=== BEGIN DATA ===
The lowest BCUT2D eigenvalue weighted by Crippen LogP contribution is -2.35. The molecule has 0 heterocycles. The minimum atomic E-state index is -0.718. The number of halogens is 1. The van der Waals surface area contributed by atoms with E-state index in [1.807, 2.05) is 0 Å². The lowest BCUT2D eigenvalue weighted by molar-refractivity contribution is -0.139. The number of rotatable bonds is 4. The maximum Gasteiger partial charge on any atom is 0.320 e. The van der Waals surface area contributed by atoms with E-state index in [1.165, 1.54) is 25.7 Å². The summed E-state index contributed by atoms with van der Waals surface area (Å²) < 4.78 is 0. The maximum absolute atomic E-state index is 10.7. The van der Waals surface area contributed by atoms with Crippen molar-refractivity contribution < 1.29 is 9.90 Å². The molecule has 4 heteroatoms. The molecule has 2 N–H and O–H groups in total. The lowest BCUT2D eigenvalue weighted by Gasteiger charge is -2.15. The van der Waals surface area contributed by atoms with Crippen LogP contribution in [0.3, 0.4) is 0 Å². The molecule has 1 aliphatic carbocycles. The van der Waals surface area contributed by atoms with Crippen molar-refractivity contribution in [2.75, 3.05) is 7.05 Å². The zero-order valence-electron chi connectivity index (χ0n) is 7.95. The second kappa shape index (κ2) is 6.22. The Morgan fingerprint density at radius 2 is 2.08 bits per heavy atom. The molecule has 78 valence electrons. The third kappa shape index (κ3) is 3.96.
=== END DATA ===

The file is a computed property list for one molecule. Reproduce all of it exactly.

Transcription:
The lowest BCUT2D eigenvalue weighted by Crippen LogP contribution is -2.35. The molecule has 0 heterocycles. The minimum atomic E-state index is -0.718. The number of halogens is 1. The van der Waals surface area contributed by atoms with E-state index in [1.807, 2.05) is 0 Å². The lowest BCUT2D eigenvalue weighted by molar-refractivity contribution is -0.139. The number of rotatable bonds is 4. The maximum Gasteiger partial charge on any atom is 0.320 e. The van der Waals surface area contributed by atoms with E-state index in [1.165, 1.54) is 25.7 Å². The summed E-state index contributed by atoms with van der Waals surface area (Å²) < 4.78 is 0. The maximum absolute atomic E-state index is 10.7. The van der Waals surface area contributed by atoms with Crippen molar-refractivity contribution < 1.29 is 9.90 Å². The molecule has 4 heteroatoms. The molecule has 2 N–H and O–H groups in total. The lowest BCUT2D eigenvalue weighted by Gasteiger charge is -2.15. The van der Waals surface area contributed by atoms with Crippen LogP contribution in [0.3, 0.4) is 0 Å². The molecule has 1 aliphatic carbocycles. The van der Waals surface area contributed by atoms with Crippen molar-refractivity contribution in [2.75, 3.05) is 7.05 Å². The zero-order valence-electron chi connectivity index (χ0n) is 7.95. The second kappa shape index (κ2) is 6.22. The Morgan fingerprint density at radius 2 is 2.08 bits per heavy atom. The molecule has 78 valence electrons. The third kappa shape index (κ3) is 3.96.